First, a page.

|Re: Hudson River rail tunnel project has new name, but same concerns over funding (1162537)|
|Home > SubChat|
Re: Hudson River rail tunnel project has new name, but same concerns over funding
Posted by WillD on Tue Jun 19 00:43:09 2012, in response to Re: Hudson River rail tunnel project has new name, but same concerns over funding, posted by Joe V on Mon Jun 18 16:43:51 2012.Your credibility is down to about zero.
I'd say much the same thing. Except you're the one flogging the idea everyone else has seen fit to let die because it has virtually no merit.
1) NJTBO has been around since the beginning, they are 75% of NJT's customers, and will be around forever. Your beloved NYPS can't aborb a 200% increase in traffic. You opinion of "not sustainable" is ridiculous.
It's the profitability of those few routes you singled out as being profitable which are not sustainable in the long term given their greater energy consumption on a per-passenger basis than NJT's commuter rail lines. My apologies for taking a shortcut in my argument which resulted in the ambiguity.
2) There will be no mass exodus from McMansions and suburban town homes into transit villages just to ride a choo-choo train. A couple of hundred new apartments in Somerville won't fill one coach on one train, and the surrounding Bridgewater has 45,000 residents.
That's more than likely correct and it's not much of a problem. The TODs will more than likely be occupied by a different generation of people than the auto dependent subdivisions which are even now seeing their property values continue to fall.
3) The #7 already handles east-west passengers off the buses to GCT. They can get on them sooner. There are not net additions to the system.
Plenty of people arriving at PABT from NJ get on the North-South subway lines at Times Square. You'd now face the prospect of transporting those people on the 7 train, and worse, accommodating their movement through TSQ's byzantine transfer arrangement. They'd be better off riding to NYP and getting on the subway there than wandering through Times Square.
4) I have the quarterly ridership and revenue pdf's - you don't.
That's nice, but unless you're going to share them with the class I don't see why any of us should take your word on faith, especially given how fast and loose you've played with the truth in the past in your quixotic goal to ruin NJ resident's ability to commute into NYC.
5) Gateway project costs $15B, which is 4 tracking the whole NEC between Newark and Manhattan. If you are assuming the costs of that including NYPS-South and twin Portal Bridges, you are dumber than I thought. You are simply creating numbers to reach your conclusions.
I'm not creating numbers, I'm pointing out that the costs will grow to consume the willingness to pay of the organization in question. Sure, they can lowball it today and claim it'll be 6 billion, but by the time it's actually built we'll end up paying $12-$15 billion, because that's the amount we were prepared to pay for its vastly superior alternative. You're deluding yourself if you think the consultants, engineers, and contractors are going to be completely forthright and only charge their cost for the project.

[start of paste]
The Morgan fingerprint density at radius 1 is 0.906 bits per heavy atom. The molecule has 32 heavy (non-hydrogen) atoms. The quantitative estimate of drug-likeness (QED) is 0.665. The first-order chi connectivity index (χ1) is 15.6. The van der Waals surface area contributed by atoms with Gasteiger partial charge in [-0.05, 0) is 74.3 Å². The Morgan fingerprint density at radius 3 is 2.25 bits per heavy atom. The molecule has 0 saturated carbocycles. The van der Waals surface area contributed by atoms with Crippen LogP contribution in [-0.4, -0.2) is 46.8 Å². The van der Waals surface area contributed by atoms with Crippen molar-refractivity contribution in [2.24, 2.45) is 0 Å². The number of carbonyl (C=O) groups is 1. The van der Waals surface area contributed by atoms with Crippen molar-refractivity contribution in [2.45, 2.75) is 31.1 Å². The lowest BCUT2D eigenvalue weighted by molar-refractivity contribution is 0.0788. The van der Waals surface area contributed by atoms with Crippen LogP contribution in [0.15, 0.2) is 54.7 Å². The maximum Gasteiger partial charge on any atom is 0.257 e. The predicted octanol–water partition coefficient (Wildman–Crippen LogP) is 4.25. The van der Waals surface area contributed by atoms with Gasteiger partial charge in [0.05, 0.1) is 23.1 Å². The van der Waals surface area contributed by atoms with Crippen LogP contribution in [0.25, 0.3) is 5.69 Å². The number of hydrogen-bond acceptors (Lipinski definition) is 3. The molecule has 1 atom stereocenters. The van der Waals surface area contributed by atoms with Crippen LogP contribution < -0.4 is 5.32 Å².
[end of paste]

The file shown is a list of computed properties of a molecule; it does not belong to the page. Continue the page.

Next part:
6) #7 stations in Manhattan handled far more passengers during WWII and the Worlds Fair than they do today.
But they still handled pulsing loads from one direction with negligible load in the opposite direction. Going to an arrangement which could potentially leave two trainloads of passengers on a platform at the same moment is a major impact which needs to be accounted for in any analysis done on the project. Dismissing the possibility of overcrowding and the resultant potential for injury is simply ignorant and foolish.
7) Your prohibition of transfers to rapid transit at anywhere except the Manhattan rail terminal is 1910 thinking. You should be distributing people on multiple access points.
Huh? Did you miss the link I've been flogging this entire thread? I've been arguing that exact point for the past 4 years. Except that while you want to overload a subway line and force a marginal transfer in the Meadowlands, I want to distributed the commuters throughout Manhattan with easy cross platform transfers to reach major job centers regardless of whether one comes from Long Island or New Jersey. ESA and ARC clearly illustrate that the expensive portion of the tunneling project is the cavern construction, so by minimizing that we can create a much longer tunnel serving more job centers, looping around to achieve very high throughputs, all without greatly increasing project budgets.
8) Mayor Bloomberg has not dismissed it. Your folk hero Lhota has, but he is a proven idiot, reinforced by the nonsense he spoke of here. He has no clue as to how his subsidiary LIRR or NYPS operates:
Well I think a lot of people would have ample reason to argue that Mayor Bloomberg may not have the firmest grasp of policy either. And at this point he's the only politico still pushing this particular loser of an idea. Even Chrisco backed off once the Feds said they'd kick more money in for Gateway.
9) "distribute NJT and LIRR commuter trains" is physically and financially impossible. You sound like one of hapless idiot planners from RPA or Voorhees with no patience for details or reality.
Sure it is, you just don't ever mix the NJT and LIRR trains. Keep them on their own tracks, but allow passengers to freely transfer between the two services via easy cross platform transfers. That also cuts the cost to construct the stations with fewer job centers within their catchment areas by reducing the amount of platform access capacity to that required for passengers actually utilizing the station to begin or end their trip.
(There are no responses to this message.)